Remember, relationship selling isn’t about you, it’s about the prospect. What they say, feel, need, and want take precedence over your desire to pitch. By giving the prospect center stage to communicate freely and taking an active listener role, you will be showing your genuine interest in them.

There’s no need to push your agenda and talk about your product or service at this point – you’ll have an opportunity to do it later when your prospect is ready to listen to your offer,” he adds.

You may not even realize you are talking too much; nerves, enthusiasm and impatience can drive you to control conversation. SalesFuel shared tips to understand why you may be talking too much and how to remedy the issue. Suggestions include asking open-​ended questions that encourage dialogue from the buyer, as well as coaching to learn and practice better active listening.

Be an active listener

As previously mentioned, one of the benefits of toning down how much you talk is gaining the opportunity to actively listen. As a previous post explains, there is more to active listening than just “hearing” the prospect:

Active listening is “the concept of listening that keeps you engaged in a conversation in a positive way…. Active listening a good skill because it involves:

  • Being non-​judgmental
  • Being curious
  • Patience
  • Asking questions
  • Reflecting back
  • Asking for clarification
  • Summarizing the essence of a conversation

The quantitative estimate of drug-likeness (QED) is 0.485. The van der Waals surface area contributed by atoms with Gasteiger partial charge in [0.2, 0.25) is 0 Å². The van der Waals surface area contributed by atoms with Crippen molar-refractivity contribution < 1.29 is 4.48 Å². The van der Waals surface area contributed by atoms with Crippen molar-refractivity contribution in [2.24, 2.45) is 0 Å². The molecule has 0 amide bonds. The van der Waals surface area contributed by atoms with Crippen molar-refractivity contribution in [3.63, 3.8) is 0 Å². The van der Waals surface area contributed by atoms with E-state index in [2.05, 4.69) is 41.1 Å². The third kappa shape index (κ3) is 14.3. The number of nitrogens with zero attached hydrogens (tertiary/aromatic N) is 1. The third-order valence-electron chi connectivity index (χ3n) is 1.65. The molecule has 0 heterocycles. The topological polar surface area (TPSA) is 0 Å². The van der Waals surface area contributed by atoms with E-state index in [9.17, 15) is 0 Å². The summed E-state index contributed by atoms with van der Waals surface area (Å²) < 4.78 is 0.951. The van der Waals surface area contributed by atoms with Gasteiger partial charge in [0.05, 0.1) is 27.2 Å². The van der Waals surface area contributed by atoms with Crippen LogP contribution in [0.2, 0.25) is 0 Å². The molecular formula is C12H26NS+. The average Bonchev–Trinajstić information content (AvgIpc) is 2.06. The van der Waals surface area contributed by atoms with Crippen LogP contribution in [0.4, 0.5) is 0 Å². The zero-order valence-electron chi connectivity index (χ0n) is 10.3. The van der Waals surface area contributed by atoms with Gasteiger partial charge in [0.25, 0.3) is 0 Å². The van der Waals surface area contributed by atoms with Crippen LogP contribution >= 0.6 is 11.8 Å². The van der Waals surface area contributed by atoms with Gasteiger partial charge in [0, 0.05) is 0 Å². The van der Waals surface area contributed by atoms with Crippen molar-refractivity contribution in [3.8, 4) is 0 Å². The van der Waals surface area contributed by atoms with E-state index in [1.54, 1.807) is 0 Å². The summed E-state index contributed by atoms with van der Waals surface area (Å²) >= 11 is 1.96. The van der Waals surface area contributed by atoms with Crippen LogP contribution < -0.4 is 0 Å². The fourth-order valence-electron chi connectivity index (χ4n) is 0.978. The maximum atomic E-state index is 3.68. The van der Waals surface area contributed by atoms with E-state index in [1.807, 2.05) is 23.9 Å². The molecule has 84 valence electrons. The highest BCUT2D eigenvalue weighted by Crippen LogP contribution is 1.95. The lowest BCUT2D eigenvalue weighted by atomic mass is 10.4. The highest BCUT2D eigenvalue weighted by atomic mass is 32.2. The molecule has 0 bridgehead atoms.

Relationship selling requires that sellers take on this active listener role. Apart from gleaning valuable insights into the buyer and their business, you also demonstrate that you care about them and what they have to say. “It shows that you genuinely care about providing the best service and customer experience, which is one of the most critical factors when it comes to making a purchasing decision,” Finder writes.

This is a valuable skill to hone and one that will boost your value in the eyes of buyers. It can take practice, but your efforts will pay off. Check out our past posts about active listening for tips to improve this vital relationship selling skill. 

Connect with their head AND their heart

By shifting from transactional to relationship selling, you’re taking control of the trajectory of your career. With this mindset, you will be aligning your methods to what today’s buyers want. You'll also set yourself apart from others who simply won’t evolve. And Finder reminds sellers that while integrating these practices into your process may lengthen the sales cycle, “if you persistently build a relationship with a prospect that has the potential to become your customer, it’s worth investing your time and energy into the entire process.”

Photo by Alexander Suhorucov from Pexels

Jessica Helinski

Jessica Helinski

Jessica is a senior research analyst for SalesFuel focusing on selling to SMB decision-​makers. She also reports on sales and presentation tips for SalesFuel Today. Jessica is a graduate of Ohio University.